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UBC Theses and Dissertations

Enhancing post-harvest regeneration monitoring with digital aerial photogrammetry and deep learning Chadwick, Andrew Joel


Surveys to monitor forest regeneration are vital for ensuring sustainable forest management and informing long-term timber supply but are often challenged by high costs, safety, and availability of qualified field crews. Advances in fine spatial resolution imagery and digital aerial photogrammetry have enabled detailed 3D mapping of individual regenerating trees. Deep learning, utilizing convolutional neural networks like Mask R-CNN, offers high accuracy and automation for deriving regeneration survey data. This dissertation explores, in Alberta, Canada, automating the acquisition and analysis of regeneration survey data using these technologies. To do so, a Mask R-CNN model was trained to accurately delineate 85% of coniferous tree crowns across different growth conditions. I then derived photogrammetric height measurements that were strongly correlated with field measurements (r2 = 0.93, RMSE = 0.34 m). I then assessed the potential of near-infrared versus conventional optical imagery for the species classification of delineated lodgepole pine (Pinus contorta) and white spruce (Picea glauca) crowns, concluding that conventional optical imagery was suitable for this task. Using this optical imagery, I then applied transfer learning to extend the crown delineation model to instead delineate and classify crown species simultaneously, achieving a mAP of 0.72 and class F1 scores of 0.69 for lodgepole pine and 0.78 for white spruce. Additional fine-tuning on new data showed a potential for further improvement. To support long-term planning, I then developed a methodology to integrate these derived attributes with Alberta's existing growth and yield model. Despite some discrepancies between initial conditions estimated by these methods and conventional field-based surveys, the trajectories and end points of the growth and yield predictions of these datasets were comparable. This research demonstrates the feasibility of these methods and provides guidelines and recommendations for operational implementation, contributing towards more efficient and sustainable forest management in Alberta.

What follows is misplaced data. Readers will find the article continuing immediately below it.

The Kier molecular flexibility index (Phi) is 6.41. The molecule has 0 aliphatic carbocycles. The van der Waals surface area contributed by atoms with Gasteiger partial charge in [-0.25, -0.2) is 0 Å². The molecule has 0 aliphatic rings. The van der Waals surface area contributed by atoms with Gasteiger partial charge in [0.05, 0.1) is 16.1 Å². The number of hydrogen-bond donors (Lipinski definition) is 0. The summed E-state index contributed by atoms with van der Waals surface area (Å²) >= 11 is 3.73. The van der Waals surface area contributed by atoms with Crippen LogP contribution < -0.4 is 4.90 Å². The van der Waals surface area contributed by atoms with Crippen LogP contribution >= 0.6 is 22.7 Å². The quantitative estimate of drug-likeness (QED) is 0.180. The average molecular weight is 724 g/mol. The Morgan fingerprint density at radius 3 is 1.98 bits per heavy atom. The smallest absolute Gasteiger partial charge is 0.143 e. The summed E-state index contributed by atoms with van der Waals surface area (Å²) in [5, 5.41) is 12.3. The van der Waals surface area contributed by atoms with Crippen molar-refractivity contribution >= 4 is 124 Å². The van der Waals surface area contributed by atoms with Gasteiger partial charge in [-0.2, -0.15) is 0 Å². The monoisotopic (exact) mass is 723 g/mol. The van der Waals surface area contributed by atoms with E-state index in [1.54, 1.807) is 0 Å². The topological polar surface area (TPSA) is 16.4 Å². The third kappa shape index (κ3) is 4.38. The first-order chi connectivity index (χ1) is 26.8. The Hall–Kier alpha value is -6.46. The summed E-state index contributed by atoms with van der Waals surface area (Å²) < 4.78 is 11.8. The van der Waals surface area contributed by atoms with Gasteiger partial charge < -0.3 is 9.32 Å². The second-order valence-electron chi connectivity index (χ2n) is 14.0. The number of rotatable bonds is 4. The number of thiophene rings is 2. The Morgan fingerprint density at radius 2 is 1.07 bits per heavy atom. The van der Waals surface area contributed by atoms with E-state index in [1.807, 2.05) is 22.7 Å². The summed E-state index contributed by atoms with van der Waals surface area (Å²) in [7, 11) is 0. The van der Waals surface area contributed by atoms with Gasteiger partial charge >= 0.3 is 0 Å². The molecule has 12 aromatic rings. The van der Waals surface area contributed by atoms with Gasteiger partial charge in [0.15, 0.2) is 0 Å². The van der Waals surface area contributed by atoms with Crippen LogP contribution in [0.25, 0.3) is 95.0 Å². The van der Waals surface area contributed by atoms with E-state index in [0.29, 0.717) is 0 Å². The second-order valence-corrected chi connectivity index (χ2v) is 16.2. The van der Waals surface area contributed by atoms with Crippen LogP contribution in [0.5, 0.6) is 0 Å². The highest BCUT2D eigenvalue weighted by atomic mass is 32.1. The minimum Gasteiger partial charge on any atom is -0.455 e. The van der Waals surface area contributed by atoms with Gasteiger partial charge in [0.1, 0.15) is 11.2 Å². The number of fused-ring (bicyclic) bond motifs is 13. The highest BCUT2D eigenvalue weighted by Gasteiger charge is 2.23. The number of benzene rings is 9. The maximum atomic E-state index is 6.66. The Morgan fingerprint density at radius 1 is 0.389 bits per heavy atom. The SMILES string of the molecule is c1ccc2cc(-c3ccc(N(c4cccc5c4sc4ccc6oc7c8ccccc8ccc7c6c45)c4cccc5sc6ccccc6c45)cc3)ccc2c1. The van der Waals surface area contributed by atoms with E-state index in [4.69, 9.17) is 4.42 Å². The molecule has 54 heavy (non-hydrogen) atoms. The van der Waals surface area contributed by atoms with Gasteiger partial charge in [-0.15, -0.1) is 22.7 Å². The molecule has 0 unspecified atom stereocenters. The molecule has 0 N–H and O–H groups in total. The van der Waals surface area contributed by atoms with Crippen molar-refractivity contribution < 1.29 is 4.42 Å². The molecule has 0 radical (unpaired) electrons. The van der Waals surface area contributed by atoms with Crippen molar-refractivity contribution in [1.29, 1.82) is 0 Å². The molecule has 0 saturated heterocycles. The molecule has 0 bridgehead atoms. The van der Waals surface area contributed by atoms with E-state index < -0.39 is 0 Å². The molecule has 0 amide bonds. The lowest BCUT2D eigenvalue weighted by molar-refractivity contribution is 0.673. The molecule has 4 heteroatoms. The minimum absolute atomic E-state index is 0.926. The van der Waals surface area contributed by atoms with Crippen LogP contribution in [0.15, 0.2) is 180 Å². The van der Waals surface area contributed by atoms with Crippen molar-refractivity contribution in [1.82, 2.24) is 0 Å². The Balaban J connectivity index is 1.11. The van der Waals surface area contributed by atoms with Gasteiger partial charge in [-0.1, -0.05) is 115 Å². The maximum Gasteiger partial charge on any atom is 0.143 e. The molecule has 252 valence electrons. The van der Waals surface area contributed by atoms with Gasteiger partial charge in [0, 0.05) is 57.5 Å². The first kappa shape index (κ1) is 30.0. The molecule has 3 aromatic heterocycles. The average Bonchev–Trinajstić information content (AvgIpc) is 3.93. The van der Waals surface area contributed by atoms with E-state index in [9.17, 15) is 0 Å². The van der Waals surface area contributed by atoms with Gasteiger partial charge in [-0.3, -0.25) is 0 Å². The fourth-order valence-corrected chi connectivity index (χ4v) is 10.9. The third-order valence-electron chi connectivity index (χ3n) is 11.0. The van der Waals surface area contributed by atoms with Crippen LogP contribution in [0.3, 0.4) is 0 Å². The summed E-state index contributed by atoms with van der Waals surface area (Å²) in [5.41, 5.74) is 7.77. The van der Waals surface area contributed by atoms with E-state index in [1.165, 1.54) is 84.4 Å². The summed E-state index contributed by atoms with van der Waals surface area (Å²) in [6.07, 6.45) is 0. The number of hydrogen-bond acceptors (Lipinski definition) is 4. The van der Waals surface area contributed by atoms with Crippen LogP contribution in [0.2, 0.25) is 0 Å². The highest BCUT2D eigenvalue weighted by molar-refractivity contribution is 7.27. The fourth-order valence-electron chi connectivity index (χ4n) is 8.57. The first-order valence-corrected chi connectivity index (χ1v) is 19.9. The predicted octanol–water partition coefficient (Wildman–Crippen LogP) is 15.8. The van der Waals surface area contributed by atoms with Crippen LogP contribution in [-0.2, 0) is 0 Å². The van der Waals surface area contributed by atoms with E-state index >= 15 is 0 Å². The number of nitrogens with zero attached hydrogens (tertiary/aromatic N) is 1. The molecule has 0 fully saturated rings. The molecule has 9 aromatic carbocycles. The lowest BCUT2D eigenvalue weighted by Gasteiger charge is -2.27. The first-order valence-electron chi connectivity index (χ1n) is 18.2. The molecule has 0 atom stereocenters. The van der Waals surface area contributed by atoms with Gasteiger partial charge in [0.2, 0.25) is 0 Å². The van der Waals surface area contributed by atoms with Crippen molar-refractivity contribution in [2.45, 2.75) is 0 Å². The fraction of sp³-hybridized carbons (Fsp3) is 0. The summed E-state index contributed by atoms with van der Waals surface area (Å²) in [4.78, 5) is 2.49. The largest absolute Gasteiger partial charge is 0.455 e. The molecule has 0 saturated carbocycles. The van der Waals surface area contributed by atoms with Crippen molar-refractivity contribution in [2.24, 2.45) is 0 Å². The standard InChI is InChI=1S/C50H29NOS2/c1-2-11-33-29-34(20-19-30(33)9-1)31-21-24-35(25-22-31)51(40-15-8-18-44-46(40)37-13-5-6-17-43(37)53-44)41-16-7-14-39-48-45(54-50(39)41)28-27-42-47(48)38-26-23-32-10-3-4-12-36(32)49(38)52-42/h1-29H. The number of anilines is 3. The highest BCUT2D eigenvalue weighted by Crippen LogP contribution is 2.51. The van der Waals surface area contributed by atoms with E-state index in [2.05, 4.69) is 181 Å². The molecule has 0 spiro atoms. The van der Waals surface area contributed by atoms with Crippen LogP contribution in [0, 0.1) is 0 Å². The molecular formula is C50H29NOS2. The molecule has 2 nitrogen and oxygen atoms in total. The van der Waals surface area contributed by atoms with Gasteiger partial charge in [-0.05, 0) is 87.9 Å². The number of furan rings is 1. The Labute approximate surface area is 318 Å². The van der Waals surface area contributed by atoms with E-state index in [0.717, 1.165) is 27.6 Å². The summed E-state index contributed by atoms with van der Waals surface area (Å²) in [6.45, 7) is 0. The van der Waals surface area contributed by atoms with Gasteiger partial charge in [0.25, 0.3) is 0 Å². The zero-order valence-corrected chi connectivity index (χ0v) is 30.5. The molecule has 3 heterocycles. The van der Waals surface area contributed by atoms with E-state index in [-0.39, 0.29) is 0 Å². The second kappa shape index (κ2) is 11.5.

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Attribution-NonCommercial-NoDerivatives 4.0 International